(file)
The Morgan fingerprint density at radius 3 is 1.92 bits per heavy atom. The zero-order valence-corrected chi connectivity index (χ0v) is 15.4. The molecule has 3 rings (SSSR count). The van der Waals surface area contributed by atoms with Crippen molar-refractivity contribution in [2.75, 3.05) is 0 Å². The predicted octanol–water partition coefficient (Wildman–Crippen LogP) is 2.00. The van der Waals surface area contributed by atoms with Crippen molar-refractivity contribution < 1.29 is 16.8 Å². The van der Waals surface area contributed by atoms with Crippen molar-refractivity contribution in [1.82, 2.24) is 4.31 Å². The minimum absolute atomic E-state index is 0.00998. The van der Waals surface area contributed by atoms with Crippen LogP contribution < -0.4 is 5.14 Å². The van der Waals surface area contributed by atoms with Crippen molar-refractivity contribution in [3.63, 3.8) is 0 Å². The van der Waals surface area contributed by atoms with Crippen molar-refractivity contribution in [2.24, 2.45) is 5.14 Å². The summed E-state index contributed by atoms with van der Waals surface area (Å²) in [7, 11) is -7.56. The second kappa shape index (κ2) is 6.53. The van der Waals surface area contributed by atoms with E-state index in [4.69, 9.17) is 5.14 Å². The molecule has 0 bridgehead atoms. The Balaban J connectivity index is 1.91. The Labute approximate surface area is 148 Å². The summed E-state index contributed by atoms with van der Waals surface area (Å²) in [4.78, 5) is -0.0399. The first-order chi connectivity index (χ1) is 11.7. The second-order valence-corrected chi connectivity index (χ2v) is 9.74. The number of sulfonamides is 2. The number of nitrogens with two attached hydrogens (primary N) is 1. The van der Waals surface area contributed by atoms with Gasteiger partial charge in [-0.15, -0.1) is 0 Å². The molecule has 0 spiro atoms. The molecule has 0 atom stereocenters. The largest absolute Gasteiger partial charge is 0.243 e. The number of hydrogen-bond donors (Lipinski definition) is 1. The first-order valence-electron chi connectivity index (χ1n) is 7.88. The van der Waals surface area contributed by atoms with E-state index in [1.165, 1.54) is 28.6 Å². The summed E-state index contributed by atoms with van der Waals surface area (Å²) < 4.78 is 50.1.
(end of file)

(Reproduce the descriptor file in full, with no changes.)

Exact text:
The Morgan fingerprint density at radius 3 is 1.92 bits per heavy atom. The zero-order valence-corrected chi connectivity index (χ0v) is 15.4. The molecule has 3 rings (SSSR count). The van der Waals surface area contributed by atoms with Crippen molar-refractivity contribution in [2.75, 3.05) is 0 Å². The predicted octanol–water partition coefficient (Wildman–Crippen LogP) is 2.00. The van der Waals surface area contributed by atoms with Crippen molar-refractivity contribution < 1.29 is 16.8 Å². The van der Waals surface area contributed by atoms with Crippen molar-refractivity contribution in [1.82, 2.24) is 4.31 Å². The minimum absolute atomic E-state index is 0.00998. The van der Waals surface area contributed by atoms with Crippen LogP contribution < -0.4 is 5.14 Å². The van der Waals surface area contributed by atoms with Crippen molar-refractivity contribution in [3.63, 3.8) is 0 Å². The van der Waals surface area contributed by atoms with Crippen molar-refractivity contribution in [2.24, 2.45) is 5.14 Å². The summed E-state index contributed by atoms with van der Waals surface area (Å²) in [7, 11) is -7.56. The second kappa shape index (κ2) is 6.53. The van der Waals surface area contributed by atoms with E-state index in [4.69, 9.17) is 5.14 Å². The molecule has 0 bridgehead atoms. The Balaban J connectivity index is 1.91. The Labute approximate surface area is 148 Å². The summed E-state index contributed by atoms with van der Waals surface area (Å²) in [4.78, 5) is -0.0399. The first-order chi connectivity index (χ1) is 11.7. The second-order valence-corrected chi connectivity index (χ2v) is 9.74. The number of sulfonamides is 2. The number of nitrogens with two attached hydrogens (primary N) is 1. The van der Waals surface area contributed by atoms with Gasteiger partial charge in [-0.15, -0.1) is 0 Å². The molecule has 0 spiro atoms. The molecule has 0 atom stereocenters. The largest absolute Gasteiger partial charge is 0.243 e. The number of hydrogen-bond donors (Lipinski definition) is 1. The first-order valence-electron chi connectivity index (χ1n) is 7.88. The van der Waals surface area contributed by atoms with E-state index in [1.165, 1.54) is 28.6 Å². The summed E-state index contributed by atoms with van der Waals surface area (Å²) < 4.78 is 50.1.